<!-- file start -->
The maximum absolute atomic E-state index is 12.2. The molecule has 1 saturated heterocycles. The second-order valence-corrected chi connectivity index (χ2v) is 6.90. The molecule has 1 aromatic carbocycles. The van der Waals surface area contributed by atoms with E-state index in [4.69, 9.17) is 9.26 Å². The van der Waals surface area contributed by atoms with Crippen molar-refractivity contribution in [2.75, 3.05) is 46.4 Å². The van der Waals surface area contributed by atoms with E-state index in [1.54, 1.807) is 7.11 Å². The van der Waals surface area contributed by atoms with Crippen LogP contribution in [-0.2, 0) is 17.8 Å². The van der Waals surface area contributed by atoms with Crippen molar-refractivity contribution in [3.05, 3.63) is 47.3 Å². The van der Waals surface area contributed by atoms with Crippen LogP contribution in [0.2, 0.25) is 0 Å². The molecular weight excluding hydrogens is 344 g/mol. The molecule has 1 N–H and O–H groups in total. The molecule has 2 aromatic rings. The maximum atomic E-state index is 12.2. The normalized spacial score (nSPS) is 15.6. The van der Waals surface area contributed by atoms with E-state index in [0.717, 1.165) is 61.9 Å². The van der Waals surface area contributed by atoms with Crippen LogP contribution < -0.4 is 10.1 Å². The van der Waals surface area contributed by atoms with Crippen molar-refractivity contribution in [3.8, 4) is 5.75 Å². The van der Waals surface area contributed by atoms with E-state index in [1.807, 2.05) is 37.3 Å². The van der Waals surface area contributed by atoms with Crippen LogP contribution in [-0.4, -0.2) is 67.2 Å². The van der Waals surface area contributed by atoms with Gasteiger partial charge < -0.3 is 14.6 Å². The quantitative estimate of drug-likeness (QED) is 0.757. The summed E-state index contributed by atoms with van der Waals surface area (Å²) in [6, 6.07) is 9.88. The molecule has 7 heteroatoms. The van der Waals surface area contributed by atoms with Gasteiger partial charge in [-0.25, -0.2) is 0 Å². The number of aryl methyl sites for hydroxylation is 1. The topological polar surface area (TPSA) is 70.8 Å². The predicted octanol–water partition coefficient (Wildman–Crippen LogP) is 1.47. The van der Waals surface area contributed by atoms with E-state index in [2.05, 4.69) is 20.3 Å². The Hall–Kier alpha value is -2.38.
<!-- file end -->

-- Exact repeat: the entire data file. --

The maximum absolute atomic E-state index is 12.2. The molecule has 1 saturated heterocycles. The second-order valence-corrected chi connectivity index (χ2v) is 6.90. The molecule has 1 aromatic carbocycles. The van der Waals surface area contributed by atoms with E-state index in [4.69, 9.17) is 9.26 Å². The van der Waals surface area contributed by atoms with Crippen molar-refractivity contribution in [2.75, 3.05) is 46.4 Å². The van der Waals surface area contributed by atoms with E-state index in [1.54, 1.807) is 7.11 Å². The van der Waals surface area contributed by atoms with Crippen LogP contribution in [-0.2, 0) is 17.8 Å². The van der Waals surface area contributed by atoms with Crippen molar-refractivity contribution in [3.05, 3.63) is 47.3 Å². The van der Waals surface area contributed by atoms with Crippen LogP contribution in [0.2, 0.25) is 0 Å². The molecular weight excluding hydrogens is 344 g/mol. The molecule has 1 N–H and O–H groups in total. The molecule has 2 aromatic rings. The maximum atomic E-state index is 12.2. The normalized spacial score (nSPS) is 15.6. The van der Waals surface area contributed by atoms with E-state index in [0.717, 1.165) is 61.9 Å². The van der Waals surface area contributed by atoms with Crippen LogP contribution < -0.4 is 10.1 Å². The van der Waals surface area contributed by atoms with Crippen molar-refractivity contribution in [3.8, 4) is 5.75 Å². The van der Waals surface area contributed by atoms with E-state index in [1.807, 2.05) is 37.3 Å². The van der Waals surface area contributed by atoms with Crippen LogP contribution in [-0.4, -0.2) is 67.2 Å². The van der Waals surface area contributed by atoms with Gasteiger partial charge < -0.3 is 14.6 Å². The quantitative estimate of drug-likeness (QED) is 0.757. The summed E-state index contributed by atoms with van der Waals surface area (Å²) in [6, 6.07) is 9.88. The molecule has 7 heteroatoms. The van der Waals surface area contributed by atoms with Gasteiger partial charge in [-0.25, -0.2) is 0 Å². The number of aryl methyl sites for hydroxylation is 1. The topological polar surface area (TPSA) is 70.8 Å². The predicted octanol–water partition coefficient (Wildman–Crippen LogP) is 1.47. The van der Waals surface area contributed by atoms with E-state index in [2.05, 4.69) is 20.3 Å². The Hall–Kier alpha value is -2.38.